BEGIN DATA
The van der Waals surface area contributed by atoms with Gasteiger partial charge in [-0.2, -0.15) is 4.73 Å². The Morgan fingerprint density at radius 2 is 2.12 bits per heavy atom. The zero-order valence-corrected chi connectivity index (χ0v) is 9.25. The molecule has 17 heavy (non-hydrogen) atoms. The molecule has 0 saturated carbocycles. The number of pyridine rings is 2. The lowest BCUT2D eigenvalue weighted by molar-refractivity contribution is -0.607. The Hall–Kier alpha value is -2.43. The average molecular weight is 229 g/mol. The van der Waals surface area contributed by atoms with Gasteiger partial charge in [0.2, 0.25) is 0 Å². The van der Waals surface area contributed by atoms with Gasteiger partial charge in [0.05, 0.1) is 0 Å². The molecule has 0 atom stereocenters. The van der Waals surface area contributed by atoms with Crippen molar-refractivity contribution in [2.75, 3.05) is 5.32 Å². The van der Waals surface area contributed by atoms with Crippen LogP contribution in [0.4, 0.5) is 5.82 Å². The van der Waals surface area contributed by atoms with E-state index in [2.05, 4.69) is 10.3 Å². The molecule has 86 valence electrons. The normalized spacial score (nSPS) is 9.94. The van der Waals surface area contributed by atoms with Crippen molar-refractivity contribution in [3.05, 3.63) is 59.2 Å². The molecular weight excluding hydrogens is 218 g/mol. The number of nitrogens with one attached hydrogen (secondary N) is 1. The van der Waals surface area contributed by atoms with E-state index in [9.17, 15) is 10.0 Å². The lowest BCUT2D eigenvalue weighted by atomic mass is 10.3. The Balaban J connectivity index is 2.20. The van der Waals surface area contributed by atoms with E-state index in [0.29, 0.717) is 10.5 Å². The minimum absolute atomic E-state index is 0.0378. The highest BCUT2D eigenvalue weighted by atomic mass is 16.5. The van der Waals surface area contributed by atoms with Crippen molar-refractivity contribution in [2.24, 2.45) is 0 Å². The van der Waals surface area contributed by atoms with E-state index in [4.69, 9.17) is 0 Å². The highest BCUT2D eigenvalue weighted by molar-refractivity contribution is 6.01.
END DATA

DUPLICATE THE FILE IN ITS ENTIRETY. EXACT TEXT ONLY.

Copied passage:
The van der Waals surface area contributed by atoms with Gasteiger partial charge in [-0.2, -0.15) is 4.73 Å². The Morgan fingerprint density at radius 2 is 2.12 bits per heavy atom. The zero-order valence-corrected chi connectivity index (χ0v) is 9.25. The molecule has 17 heavy (non-hydrogen) atoms. The molecule has 0 saturated carbocycles. The number of pyridine rings is 2. The lowest BCUT2D eigenvalue weighted by molar-refractivity contribution is -0.607. The Hall–Kier alpha value is -2.43. The average molecular weight is 229 g/mol. The van der Waals surface area contributed by atoms with Gasteiger partial charge in [0.2, 0.25) is 0 Å². The van der Waals surface area contributed by atoms with Gasteiger partial charge in [0.05, 0.1) is 0 Å². The molecule has 0 atom stereocenters. The van der Waals surface area contributed by atoms with Crippen molar-refractivity contribution in [2.75, 3.05) is 5.32 Å². The van der Waals surface area contributed by atoms with Crippen LogP contribution in [0.4, 0.5) is 5.82 Å². The van der Waals surface area contributed by atoms with E-state index in [2.05, 4.69) is 10.3 Å². The molecule has 86 valence electrons. The normalized spacial score (nSPS) is 9.94. The van der Waals surface area contributed by atoms with Crippen molar-refractivity contribution in [3.05, 3.63) is 59.2 Å². The molecular weight excluding hydrogens is 218 g/mol. The number of nitrogens with one attached hydrogen (secondary N) is 1. The van der Waals surface area contributed by atoms with E-state index in [9.17, 15) is 10.0 Å². The lowest BCUT2D eigenvalue weighted by atomic mass is 10.3. The Balaban J connectivity index is 2.20. The van der Waals surface area contributed by atoms with E-state index in [0.29, 0.717) is 10.5 Å². The minimum absolute atomic E-state index is 0.0378. The highest BCUT2D eigenvalue weighted by atomic mass is 16.5. The van der Waals surface area contributed by atoms with Crippen molar-refractivity contribution in [2.24, 2.45) is 0 Å². The van der Waals surface area contributed by atoms with E-state index in [4.69, 9.17) is 0 Å². The highest BCUT2D eigenvalue weighted by molar-refractivity contribution is 6.01.